Using a toric IOL reduces the cylinder without additional corneal surgery in many cases. For most astigmats, the amount of cylindrical correction afforded by a toric lens (1.40 and 2.40D of astigmatism by a 2.00 and 3.50D toric lens, respectively) is sufficient to provide a nearly emmetropic refraction. Because the STAAR Toric lens (STAAR Surgical Company, Monrovia, CA) is currently available with only two toric add powers, the IOL can only partially correct eyes with high astigmatism, so the residual cylinder can often continue to decrease patients' quality of vision. One may piggyback toric lenses to double the effective correction (discussed in more detail later) or combine the implantation of a toric IOL with other techniques for correcting astigmatism such as astigmatic keratotomy and excimer laser ablation.

In my experience, using the surgical keratometer ensures the most accurate placement of the toric lens, because even a small, sutureless cataract incision can alter the axis of astigmatism. The precise placement of the IOL at the steep axis is especially important for patients receiving piggyback toric lenses, since any reduction in effect caused by a slightly off-axis placement is doubled.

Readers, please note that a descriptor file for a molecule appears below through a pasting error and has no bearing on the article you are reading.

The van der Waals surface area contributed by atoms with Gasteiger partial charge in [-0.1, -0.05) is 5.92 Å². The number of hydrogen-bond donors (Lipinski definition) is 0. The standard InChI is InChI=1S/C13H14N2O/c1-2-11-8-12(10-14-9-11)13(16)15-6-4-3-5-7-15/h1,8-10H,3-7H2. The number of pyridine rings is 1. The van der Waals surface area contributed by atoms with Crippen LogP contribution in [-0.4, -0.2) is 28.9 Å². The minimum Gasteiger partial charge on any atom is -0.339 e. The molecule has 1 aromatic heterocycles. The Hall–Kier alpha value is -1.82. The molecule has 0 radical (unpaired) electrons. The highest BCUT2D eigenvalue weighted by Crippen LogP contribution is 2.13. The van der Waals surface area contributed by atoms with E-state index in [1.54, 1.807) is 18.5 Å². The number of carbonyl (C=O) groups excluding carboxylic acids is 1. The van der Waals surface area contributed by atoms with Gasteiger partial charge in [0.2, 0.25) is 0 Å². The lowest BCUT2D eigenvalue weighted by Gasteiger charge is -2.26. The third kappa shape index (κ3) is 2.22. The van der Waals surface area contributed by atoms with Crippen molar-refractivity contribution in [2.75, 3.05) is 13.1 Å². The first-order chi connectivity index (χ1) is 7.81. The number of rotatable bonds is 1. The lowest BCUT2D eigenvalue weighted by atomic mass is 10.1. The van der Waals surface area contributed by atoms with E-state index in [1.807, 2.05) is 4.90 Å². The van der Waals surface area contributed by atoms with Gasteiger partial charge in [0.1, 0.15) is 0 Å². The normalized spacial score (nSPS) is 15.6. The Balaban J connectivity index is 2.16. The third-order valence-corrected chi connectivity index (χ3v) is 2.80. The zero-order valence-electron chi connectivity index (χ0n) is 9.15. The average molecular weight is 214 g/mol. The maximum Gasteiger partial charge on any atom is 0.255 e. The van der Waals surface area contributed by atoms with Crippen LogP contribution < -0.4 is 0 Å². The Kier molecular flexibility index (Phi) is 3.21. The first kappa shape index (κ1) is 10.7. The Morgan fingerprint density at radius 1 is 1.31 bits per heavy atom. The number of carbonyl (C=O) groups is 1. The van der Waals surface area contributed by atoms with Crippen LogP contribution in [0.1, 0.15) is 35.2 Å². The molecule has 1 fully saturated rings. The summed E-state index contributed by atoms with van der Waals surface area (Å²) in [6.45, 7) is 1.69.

If the toric lens is implanted or rotates off axis, the surgeon can reposition it. IOLs usually do not rotate on their own once capsular fusion takes place, and they are difficult to rotate surgically more than 2 weeks postoperatively, because breaking the adhesions risks zonular disruption. In the minor procedure room, I routinely rotate toric lenses with a 30-gauge needle on a syringe. After anesthetizing the cornea with topical Alcaine (Alcon Laboratories, Inc., Fort Worth, TX) and Xylocaine jelly (Astrazeneca LP, Wilmington, DE), I enter the anterior chamber with the needle at the desired axis of rotation. Before rotating the lens into the correct position, I free it for 360° with a gentle rocking motion that loosens any adhesions. The tip of the needle is simply placed along the edge of the lens, which is easily rotated into position.